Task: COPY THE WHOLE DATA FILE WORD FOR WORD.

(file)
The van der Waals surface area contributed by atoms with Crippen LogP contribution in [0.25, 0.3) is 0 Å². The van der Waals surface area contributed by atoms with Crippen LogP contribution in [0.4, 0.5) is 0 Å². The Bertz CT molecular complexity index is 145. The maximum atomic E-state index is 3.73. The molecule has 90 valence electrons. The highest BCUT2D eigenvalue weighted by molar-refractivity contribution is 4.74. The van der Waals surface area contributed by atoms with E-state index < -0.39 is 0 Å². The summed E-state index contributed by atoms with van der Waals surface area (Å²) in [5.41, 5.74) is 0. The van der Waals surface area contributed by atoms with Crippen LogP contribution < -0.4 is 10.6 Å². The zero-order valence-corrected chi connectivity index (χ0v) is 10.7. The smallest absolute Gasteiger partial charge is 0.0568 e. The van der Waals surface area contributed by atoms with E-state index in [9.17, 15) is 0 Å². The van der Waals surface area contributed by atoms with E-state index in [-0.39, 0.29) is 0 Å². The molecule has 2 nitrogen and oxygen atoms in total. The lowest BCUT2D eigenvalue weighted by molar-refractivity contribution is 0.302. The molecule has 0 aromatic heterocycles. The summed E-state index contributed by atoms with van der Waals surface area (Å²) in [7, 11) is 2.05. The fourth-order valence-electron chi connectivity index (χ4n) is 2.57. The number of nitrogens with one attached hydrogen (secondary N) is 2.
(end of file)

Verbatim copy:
The van der Waals surface area contributed by atoms with Crippen LogP contribution in [0.25, 0.3) is 0 Å². The van der Waals surface area contributed by atoms with Crippen LogP contribution in [0.4, 0.5) is 0 Å². The Bertz CT molecular complexity index is 145. The maximum atomic E-state index is 3.73. The molecule has 90 valence electrons. The highest BCUT2D eigenvalue weighted by molar-refractivity contribution is 4.74. The van der Waals surface area contributed by atoms with E-state index < -0.39 is 0 Å². The summed E-state index contributed by atoms with van der Waals surface area (Å²) in [5.41, 5.74) is 0. The van der Waals surface area contributed by atoms with Crippen LogP contribution < -0.4 is 10.6 Å². The zero-order valence-corrected chi connectivity index (χ0v) is 10.7. The smallest absolute Gasteiger partial charge is 0.0568 e. The van der Waals surface area contributed by atoms with E-state index in [9.17, 15) is 0 Å². The van der Waals surface area contributed by atoms with E-state index in [-0.39, 0.29) is 0 Å². The molecule has 2 nitrogen and oxygen atoms in total. The lowest BCUT2D eigenvalue weighted by molar-refractivity contribution is 0.302. The molecule has 0 aromatic heterocycles. The summed E-state index contributed by atoms with van der Waals surface area (Å²) in [7, 11) is 2.05. The fourth-order valence-electron chi connectivity index (χ4n) is 2.57. The number of nitrogens with one attached hydrogen (secondary N) is 2.